The first file is the 2 problems; the second file is the data for the first problem; and the third is the data for the second problem.
Problems must be completed in SAS, or STATA.
See the attached file.
I've attached two word documents with the SAS code and comments included. In the first excercise you are looking at the effects of male vs. female models, but more importantly you are looking at the effects from using AHE82 vs. AHE (which has been adjusted for inflation I suspect). The model with AHE fits much better. Also, look at the signs and magnitudes of the coefficients and consider their effect on the dependent variable.
In exercise two, you are looking at a plain vanilla OLS model and comparing it to a model with seasonal effects via dummy variables. This is a nice exercise to help understand the properties of time series data (i.e. seasonality and time trend issues).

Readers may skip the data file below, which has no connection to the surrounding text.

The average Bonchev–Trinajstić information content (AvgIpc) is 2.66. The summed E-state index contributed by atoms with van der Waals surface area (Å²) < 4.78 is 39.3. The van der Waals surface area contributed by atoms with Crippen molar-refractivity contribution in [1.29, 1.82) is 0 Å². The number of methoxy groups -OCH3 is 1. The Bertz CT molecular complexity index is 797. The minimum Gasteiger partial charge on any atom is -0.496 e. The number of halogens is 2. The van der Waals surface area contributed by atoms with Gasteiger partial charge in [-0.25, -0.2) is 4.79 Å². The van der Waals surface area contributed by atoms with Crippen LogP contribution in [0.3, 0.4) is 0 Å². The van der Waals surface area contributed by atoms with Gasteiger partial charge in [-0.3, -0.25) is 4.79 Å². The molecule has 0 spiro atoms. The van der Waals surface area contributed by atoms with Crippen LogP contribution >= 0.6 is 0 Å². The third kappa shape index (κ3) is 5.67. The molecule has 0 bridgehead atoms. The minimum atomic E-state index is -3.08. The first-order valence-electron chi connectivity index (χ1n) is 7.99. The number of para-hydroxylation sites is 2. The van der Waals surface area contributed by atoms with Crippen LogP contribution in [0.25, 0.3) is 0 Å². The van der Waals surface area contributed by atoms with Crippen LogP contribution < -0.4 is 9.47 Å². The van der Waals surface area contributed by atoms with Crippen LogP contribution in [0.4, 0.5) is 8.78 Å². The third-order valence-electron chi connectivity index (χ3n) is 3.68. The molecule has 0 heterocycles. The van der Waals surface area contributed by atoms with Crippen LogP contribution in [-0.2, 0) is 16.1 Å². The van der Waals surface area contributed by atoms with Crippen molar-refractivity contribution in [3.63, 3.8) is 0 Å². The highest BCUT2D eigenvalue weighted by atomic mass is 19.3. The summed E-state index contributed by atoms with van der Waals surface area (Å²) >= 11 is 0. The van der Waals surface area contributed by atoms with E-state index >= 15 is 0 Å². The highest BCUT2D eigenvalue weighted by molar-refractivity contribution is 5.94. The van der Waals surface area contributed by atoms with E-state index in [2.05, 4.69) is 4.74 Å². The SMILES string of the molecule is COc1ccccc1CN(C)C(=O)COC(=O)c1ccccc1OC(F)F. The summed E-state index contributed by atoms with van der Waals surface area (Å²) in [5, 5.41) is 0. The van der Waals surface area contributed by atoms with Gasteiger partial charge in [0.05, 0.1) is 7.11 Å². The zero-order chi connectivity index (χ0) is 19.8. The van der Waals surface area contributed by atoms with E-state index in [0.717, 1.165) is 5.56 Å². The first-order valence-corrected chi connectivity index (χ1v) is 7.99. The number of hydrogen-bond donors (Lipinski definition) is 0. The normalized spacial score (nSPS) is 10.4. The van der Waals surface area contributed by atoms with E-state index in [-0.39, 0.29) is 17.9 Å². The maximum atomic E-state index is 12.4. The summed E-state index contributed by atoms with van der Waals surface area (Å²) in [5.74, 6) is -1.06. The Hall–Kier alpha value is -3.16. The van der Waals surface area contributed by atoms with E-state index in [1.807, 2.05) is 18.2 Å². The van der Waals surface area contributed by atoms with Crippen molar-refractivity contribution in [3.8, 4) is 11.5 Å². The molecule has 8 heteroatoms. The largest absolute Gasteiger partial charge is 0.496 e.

Here I am just looking at some descriptive stats for the data.
proc means data=labor_1 n mean median std var min max;
var clfprm clfprf unrm unrf ahe82 ahe;
The MEANS Procedure
Variable N Mean Median Std Dev Variance Minimum Maximum
CLFPRM 17 76.0941176 76.300 0.6859943 0.4705882 74.900 77.400
CLFPRF 17 55.8882353 56.600 2.5670709 6.5898529 51.500 59.300
UNRM 17 6.9117647 6.900 1.3896413 1.9311029 5.200 9.900
UNRF 17 6.8058824 6.600 1.2477332 1.5568382 5.400 9.400
AHE82 17 7.6105882 7.680 0.1655850 0.0274184 7.390 7.810
AHE 17 9.3700000 9.280 1.5229412 2.3193500 6.660 11.820
Here's a quick look at the histogram of the dependent variable to check that it's normally distributed.
proc univariate data=labor_1;
histogram clfprm /anno=labor_1 normal(color=blue)
cfill=grey midpoints=73 to 79 by .1;
Here are is another graphical test for normality of the dependent variable.
proc univariate data=labor_1 noprint;
qqplot / normal(mu=est sigma=est color=red);
Again we check for a quadratic relationship between the dependent variable and the independent ...
Regress dividend payments are highlighted and the problem is solved with the details provided.